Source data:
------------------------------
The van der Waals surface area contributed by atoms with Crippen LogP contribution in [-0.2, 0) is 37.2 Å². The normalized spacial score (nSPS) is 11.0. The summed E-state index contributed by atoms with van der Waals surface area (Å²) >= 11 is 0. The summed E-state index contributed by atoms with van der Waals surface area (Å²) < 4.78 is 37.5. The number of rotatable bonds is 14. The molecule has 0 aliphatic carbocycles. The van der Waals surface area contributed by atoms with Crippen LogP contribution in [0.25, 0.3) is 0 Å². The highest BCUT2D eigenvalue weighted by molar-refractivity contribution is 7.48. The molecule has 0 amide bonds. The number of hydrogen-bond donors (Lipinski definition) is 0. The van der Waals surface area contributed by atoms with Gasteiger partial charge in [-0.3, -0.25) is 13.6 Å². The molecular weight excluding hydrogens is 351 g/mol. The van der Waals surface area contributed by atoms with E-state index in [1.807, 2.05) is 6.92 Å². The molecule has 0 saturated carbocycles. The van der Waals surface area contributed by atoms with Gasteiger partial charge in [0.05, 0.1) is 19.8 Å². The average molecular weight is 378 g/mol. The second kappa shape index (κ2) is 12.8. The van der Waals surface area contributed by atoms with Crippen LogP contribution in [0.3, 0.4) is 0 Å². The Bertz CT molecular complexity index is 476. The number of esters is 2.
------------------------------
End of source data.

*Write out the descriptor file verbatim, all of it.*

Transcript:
The van der Waals surface area contributed by atoms with Crippen LogP contribution in [-0.2, 0) is 37.2 Å². The normalized spacial score (nSPS) is 11.0. The summed E-state index contributed by atoms with van der Waals surface area (Å²) >= 11 is 0. The summed E-state index contributed by atoms with van der Waals surface area (Å²) < 4.78 is 37.5. The number of rotatable bonds is 14. The molecule has 0 aliphatic carbocycles. The van der Waals surface area contributed by atoms with Crippen LogP contribution in [0.25, 0.3) is 0 Å². The highest BCUT2D eigenvalue weighted by molar-refractivity contribution is 7.48. The molecule has 0 amide bonds. The number of hydrogen-bond donors (Lipinski definition) is 0. The van der Waals surface area contributed by atoms with Gasteiger partial charge in [-0.3, -0.25) is 13.6 Å². The molecular weight excluding hydrogens is 351 g/mol. The van der Waals surface area contributed by atoms with E-state index in [1.807, 2.05) is 6.92 Å². The molecule has 0 saturated carbocycles. The van der Waals surface area contributed by atoms with Gasteiger partial charge in [0.05, 0.1) is 19.8 Å². The average molecular weight is 378 g/mol. The second kappa shape index (κ2) is 12.8. The van der Waals surface area contributed by atoms with Crippen LogP contribution in [0.3, 0.4) is 0 Å². The Bertz CT molecular complexity index is 476. The number of esters is 2.